Search This Site

Loading

Friday, May 8, 2009

Immanentizing The Eschaton

Damned hippies
Goddamned Hippies
(Some may want to have a look at the definition of the title of this post.)

William Greider discusses "The Future of the American Dream" over at The Nation. I agree with practically all of what he says, but it kinda sounds to me like a strange, under-the-radar, plea for fitting dirty fucking hippies in business suits so that they can more responsibly take over the engine of capitalism.
Breaking free of this rigid top-down system and liberating workers to enjoy the freedom (and responsibility) of being human would represent a profound change for our society, a great leap forward in our social development as a people. As it happens, the shift to more cooperative and respectful workplaces can also yield economic gain for the nation. As numerous academic studies have shown and outstanding companies already understand, collaborative relationships between top management and the workforce are more productive and profitable. Instead of being ruled by fierce conflicts, the different elements within these companies share information constantly and steadily improve by learning from their mistakes. The profits are shared because the workers are also the owners.
Ah, the eschaton. It is so goddamned All-American to equate the "good life" with wealth, isn't it? I'm not knocking Greider here - he is a soulful observer, and he clearly is touching (or at least sensing) "the hem" - but I am struck by how entrenched is the vulgarity of money and property in these meditations. No matter how you structure it, profit is always defined at the expense of the other. You can dance around this all you like, but greed is greed. One can at least commend the social darwinists and meritocrats for their naked recognition of this, and their implicit (and sometimes explicit) credo that "Greed is Good."

Speaking of structure, Mr. Greider makes a cogent observation:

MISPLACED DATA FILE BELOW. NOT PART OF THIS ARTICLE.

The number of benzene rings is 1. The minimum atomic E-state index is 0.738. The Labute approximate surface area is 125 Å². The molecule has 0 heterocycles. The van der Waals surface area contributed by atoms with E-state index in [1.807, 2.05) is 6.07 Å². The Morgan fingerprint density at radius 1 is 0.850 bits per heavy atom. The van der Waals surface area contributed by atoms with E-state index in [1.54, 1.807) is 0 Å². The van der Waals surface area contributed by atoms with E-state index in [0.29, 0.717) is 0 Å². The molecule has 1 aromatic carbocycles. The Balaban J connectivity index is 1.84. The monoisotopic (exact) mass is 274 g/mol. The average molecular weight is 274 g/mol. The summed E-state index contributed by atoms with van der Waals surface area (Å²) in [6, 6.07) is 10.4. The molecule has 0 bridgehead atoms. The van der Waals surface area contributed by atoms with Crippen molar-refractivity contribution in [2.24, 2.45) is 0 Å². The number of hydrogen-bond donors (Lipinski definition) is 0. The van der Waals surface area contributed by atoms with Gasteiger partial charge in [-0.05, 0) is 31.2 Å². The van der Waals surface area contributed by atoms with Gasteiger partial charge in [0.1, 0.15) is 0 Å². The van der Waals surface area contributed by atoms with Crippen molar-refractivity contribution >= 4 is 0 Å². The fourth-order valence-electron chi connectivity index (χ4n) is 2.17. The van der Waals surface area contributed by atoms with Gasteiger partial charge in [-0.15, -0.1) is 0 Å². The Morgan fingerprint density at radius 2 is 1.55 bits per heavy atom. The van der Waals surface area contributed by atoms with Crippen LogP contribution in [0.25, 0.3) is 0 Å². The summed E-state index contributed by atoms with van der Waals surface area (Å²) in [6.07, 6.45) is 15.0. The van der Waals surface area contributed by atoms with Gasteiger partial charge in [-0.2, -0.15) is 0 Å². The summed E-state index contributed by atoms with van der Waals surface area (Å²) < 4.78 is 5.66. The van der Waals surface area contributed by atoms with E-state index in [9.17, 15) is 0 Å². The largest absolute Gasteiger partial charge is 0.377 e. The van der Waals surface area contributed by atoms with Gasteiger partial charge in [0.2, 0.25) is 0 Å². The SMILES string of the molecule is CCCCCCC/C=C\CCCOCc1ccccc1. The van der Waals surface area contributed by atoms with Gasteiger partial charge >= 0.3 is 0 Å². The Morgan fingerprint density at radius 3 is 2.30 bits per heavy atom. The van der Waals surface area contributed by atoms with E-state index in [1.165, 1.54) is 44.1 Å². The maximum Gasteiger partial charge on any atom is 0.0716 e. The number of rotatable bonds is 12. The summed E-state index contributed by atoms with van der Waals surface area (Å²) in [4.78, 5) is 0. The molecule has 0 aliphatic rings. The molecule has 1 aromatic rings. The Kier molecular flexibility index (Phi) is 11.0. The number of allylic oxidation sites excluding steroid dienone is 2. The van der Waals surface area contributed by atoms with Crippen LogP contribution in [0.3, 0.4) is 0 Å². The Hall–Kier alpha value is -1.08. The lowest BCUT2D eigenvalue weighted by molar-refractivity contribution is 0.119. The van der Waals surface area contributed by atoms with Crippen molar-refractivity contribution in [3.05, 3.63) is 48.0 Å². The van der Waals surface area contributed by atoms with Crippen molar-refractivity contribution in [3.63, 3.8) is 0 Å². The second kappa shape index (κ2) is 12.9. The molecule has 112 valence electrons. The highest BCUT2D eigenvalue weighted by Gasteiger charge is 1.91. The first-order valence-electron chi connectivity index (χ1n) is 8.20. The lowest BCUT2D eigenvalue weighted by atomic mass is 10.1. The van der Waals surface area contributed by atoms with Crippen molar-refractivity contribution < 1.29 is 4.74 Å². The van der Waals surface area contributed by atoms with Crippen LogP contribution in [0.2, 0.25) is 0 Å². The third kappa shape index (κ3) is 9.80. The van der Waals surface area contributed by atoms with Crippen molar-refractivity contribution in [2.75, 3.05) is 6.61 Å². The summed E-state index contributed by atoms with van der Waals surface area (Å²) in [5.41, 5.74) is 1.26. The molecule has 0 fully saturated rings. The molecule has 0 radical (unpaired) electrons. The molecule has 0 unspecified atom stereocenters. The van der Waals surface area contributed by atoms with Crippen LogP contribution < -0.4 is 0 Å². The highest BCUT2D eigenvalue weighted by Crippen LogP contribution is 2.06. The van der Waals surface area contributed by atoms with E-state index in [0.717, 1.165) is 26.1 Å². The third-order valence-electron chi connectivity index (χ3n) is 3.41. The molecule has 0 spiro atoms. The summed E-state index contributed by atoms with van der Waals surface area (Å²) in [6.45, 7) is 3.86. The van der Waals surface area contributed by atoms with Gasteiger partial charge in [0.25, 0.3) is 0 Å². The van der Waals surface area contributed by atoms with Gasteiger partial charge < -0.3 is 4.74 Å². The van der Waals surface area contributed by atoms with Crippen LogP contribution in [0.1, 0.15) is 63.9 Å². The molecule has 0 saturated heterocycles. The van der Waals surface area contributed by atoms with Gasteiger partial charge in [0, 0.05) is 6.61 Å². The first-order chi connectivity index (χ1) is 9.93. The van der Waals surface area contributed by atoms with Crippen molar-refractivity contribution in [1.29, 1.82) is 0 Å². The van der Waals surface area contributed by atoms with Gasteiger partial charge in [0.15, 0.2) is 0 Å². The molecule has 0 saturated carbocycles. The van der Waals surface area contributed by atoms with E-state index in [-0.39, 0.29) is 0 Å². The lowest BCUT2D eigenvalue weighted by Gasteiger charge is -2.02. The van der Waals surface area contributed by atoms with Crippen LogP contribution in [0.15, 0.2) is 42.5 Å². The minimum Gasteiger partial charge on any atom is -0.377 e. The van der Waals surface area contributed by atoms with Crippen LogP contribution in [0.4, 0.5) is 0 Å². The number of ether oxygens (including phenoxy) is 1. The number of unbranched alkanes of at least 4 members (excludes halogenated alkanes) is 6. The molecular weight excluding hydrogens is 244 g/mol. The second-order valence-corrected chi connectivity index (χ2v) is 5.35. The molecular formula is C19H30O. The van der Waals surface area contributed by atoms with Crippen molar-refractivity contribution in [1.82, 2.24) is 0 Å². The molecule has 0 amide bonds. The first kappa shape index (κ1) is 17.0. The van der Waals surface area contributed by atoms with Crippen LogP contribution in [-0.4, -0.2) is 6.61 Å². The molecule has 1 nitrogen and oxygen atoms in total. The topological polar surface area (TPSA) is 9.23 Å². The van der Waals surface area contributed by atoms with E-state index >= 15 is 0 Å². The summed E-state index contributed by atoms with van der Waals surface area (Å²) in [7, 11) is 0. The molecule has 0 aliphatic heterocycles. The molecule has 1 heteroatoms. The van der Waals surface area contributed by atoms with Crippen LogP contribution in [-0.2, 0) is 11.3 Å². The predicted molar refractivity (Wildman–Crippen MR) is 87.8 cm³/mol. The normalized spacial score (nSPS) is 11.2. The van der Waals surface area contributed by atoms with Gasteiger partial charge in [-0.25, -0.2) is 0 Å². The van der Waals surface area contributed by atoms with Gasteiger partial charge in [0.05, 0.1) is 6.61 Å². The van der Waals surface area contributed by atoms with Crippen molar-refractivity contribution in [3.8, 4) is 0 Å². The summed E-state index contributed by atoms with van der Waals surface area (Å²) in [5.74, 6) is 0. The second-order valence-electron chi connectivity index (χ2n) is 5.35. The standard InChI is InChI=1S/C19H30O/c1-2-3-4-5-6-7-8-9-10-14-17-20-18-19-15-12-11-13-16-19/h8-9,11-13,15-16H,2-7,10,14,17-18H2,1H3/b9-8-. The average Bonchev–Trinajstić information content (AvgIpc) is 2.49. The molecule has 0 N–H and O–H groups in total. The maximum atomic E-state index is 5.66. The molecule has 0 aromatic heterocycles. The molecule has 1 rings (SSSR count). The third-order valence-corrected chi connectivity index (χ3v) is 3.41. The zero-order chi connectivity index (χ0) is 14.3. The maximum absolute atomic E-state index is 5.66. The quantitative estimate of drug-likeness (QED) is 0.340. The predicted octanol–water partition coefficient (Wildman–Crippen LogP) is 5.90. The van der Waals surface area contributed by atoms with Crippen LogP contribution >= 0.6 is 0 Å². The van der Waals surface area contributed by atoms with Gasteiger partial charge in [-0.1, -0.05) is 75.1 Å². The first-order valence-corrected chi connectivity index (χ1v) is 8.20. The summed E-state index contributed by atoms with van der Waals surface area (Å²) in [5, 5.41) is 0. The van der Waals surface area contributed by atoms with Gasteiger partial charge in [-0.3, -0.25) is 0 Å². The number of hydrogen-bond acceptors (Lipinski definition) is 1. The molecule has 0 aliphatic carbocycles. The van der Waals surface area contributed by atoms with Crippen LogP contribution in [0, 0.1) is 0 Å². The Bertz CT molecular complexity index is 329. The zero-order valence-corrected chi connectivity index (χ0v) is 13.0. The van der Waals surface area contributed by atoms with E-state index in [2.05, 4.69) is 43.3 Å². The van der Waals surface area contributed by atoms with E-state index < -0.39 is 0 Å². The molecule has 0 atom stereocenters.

This reorganization of employment and ownership cannot be commanded from afar, because it requires everyone--workers and bosses--to change...
A nod to the incontrovertible fact that an enlightened society will ever lie in wait until the excruciatingly slow process of enlightenment, one human being at a time, reaches a critical mass.
That change is very difficult for people to achieve in any setting.
Yes, indeed. But then he goes on to sabotage this important observation with a with the beginnings of a "prescription" that, I would submit, snaps the average reader right back into our hierarchical fantasy-land:
Government can encourage the pursuit, however, by setting out some incentives and loose guidelines...
Ay yi yi.

I'm pretty convinced that a "critical mass" of enlightenment will occur outside of the trappings of government service. I suppose we will try anyway, though - and perhaps we should.

But it is a good think piece, and very much worth reading.

No comments:

Post a Comment

I welcome all reactions and points of view, so comments here are not moderated. Cheerfully "colorful" language is great. I'll even tolerate some ad hominem directed against me... each other, not so much. Racist or excessively abusive comments (or spam) will be deleted at my discretion.